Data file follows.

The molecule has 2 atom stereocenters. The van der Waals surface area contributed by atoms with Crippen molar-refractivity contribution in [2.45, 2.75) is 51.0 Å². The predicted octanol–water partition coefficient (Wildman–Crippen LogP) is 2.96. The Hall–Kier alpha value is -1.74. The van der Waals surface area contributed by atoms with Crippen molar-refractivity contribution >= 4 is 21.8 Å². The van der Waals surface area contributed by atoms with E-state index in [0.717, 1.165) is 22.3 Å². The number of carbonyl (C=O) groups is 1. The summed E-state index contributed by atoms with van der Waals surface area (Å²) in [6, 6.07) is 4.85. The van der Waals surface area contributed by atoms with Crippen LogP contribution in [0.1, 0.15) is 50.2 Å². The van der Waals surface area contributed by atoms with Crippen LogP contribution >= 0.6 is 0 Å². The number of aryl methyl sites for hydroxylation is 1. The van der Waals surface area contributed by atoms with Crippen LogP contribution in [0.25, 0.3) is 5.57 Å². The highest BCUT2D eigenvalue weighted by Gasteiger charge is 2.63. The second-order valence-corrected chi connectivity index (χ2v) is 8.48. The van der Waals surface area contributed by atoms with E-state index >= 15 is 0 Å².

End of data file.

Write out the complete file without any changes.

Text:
The molecule has 2 atom stereocenters. The van der Waals surface area contributed by atoms with Crippen molar-refractivity contribution in [2.45, 2.75) is 51.0 Å². The predicted octanol–water partition coefficient (Wildman–Crippen LogP) is 2.96. The Hall–Kier alpha value is -1.74. The van der Waals surface area contributed by atoms with Crippen molar-refractivity contribution >= 4 is 21.8 Å². The van der Waals surface area contributed by atoms with E-state index in [0.717, 1.165) is 22.3 Å². The number of carbonyl (C=O) groups is 1. The summed E-state index contributed by atoms with van der Waals surface area (Å²) in [6, 6.07) is 4.85. The van der Waals surface area contributed by atoms with Crippen LogP contribution in [0.1, 0.15) is 50.2 Å². The van der Waals surface area contributed by atoms with Crippen LogP contribution >= 0.6 is 0 Å². The number of aryl methyl sites for hydroxylation is 1. The van der Waals surface area contributed by atoms with Crippen LogP contribution in [0.25, 0.3) is 5.57 Å². The highest BCUT2D eigenvalue weighted by Gasteiger charge is 2.63. The second-order valence-corrected chi connectivity index (χ2v) is 8.48. The van der Waals surface area contributed by atoms with E-state index >= 15 is 0 Å².